"Outlander" is all set to return to television in April and fans are anxious to see the scene where Jamie Fraser spanks Claire Randall for not following his orders.
The scene has been described in a disturbing way in the novel written by Diana Gabaldon and fans wonder if the same will be adapted in the series when the show returns, according to a report by FashionnStyle.
Gabaldon defended the scene in one of her interviews suggesting that Fraser is merely spanking Claire with his sword as she did something which could have proven fatal for him and his men.
"He's not punching her in the mouth or throwing her against the wall. He spanks her with his sword belt because she did something incredibly dangerous and nearly got them all killed. This was basically what the Highland justice was like," she told Light Speed Magazine.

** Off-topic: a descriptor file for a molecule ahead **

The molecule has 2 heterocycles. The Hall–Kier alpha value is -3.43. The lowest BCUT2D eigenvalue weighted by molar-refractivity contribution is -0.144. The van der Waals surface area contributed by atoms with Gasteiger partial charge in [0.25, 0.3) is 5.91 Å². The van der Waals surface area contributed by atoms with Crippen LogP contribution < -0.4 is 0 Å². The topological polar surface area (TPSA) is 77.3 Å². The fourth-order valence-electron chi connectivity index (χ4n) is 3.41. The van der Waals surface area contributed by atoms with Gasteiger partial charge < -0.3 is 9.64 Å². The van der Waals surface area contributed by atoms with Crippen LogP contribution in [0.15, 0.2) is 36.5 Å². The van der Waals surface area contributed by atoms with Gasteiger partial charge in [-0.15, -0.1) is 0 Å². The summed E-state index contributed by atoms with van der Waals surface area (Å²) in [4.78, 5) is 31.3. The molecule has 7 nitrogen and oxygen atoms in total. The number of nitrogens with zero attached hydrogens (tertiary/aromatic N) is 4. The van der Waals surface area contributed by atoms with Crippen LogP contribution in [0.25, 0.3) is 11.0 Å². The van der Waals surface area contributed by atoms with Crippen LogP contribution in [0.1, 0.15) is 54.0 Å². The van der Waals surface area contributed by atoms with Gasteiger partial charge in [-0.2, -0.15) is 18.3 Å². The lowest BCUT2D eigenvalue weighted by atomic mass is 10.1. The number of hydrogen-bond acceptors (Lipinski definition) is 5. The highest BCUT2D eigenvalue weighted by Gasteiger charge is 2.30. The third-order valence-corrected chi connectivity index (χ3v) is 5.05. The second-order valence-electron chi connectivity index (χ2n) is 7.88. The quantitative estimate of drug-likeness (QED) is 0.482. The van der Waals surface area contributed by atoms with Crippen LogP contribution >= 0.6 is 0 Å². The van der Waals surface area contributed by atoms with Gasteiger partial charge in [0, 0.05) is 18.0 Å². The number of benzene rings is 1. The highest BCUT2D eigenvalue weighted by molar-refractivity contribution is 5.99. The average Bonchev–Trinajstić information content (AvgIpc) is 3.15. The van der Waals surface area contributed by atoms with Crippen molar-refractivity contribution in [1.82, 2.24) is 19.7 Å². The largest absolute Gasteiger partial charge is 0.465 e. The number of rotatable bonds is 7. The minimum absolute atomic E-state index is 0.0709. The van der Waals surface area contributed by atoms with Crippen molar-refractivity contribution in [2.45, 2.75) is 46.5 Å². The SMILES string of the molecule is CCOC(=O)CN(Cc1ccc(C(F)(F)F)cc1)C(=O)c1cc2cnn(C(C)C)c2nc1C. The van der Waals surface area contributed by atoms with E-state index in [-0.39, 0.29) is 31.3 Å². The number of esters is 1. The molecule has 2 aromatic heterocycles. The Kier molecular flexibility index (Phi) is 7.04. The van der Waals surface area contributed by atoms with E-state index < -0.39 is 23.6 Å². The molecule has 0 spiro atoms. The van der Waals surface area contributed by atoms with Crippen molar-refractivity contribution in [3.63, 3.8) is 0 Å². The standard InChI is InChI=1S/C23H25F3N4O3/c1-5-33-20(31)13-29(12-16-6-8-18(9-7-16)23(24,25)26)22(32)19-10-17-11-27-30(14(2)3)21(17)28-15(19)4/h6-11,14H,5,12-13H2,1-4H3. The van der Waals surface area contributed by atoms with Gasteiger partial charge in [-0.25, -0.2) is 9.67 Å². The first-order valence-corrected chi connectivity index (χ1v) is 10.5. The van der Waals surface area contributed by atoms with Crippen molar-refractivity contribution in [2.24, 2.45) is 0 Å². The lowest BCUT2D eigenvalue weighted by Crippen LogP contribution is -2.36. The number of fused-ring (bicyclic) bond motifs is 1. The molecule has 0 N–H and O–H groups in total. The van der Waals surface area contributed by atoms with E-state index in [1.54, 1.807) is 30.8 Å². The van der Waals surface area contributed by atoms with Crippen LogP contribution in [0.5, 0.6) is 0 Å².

Gabaldon said that the scene would be adopted on the TV screen as described in the book. And when asked about the controversial scene's adaptation, she said that the show creator Ronald D, Moore said, "Well, like Ron says, if it's in the book, we'll film it the way it is in the book. I couldn't ask better than that."
It is also reported that the main leads of the show, Sam Heughan and Caitriona Blafe recently reunited at BAFTA LA's Britannia Awards in Los Angeles. The two were seen hanging out together at the award ceremony and also posed together for the media.
The on-screen couple shares some steamy scenes in the series, sparking off specuations if they are in a relationship. The two have been linked many times and fans think that they make a great off screen couple. Adding more spice to rumours is the fact that they are really "affectionate" with each other on the sets.
"The relationship off-screen with them, they're just very affectionate with each other," gushed "Outlander" producer Anne Kenney, according to E! Online. "They're very caring with each other, so that's lovely and kind of infuses the relationship between Jamie and Claire."
The cast of "Outlander" includes Balfe, Heughan, Tobias Menzies, Graham McTavish, and Stephen Walters.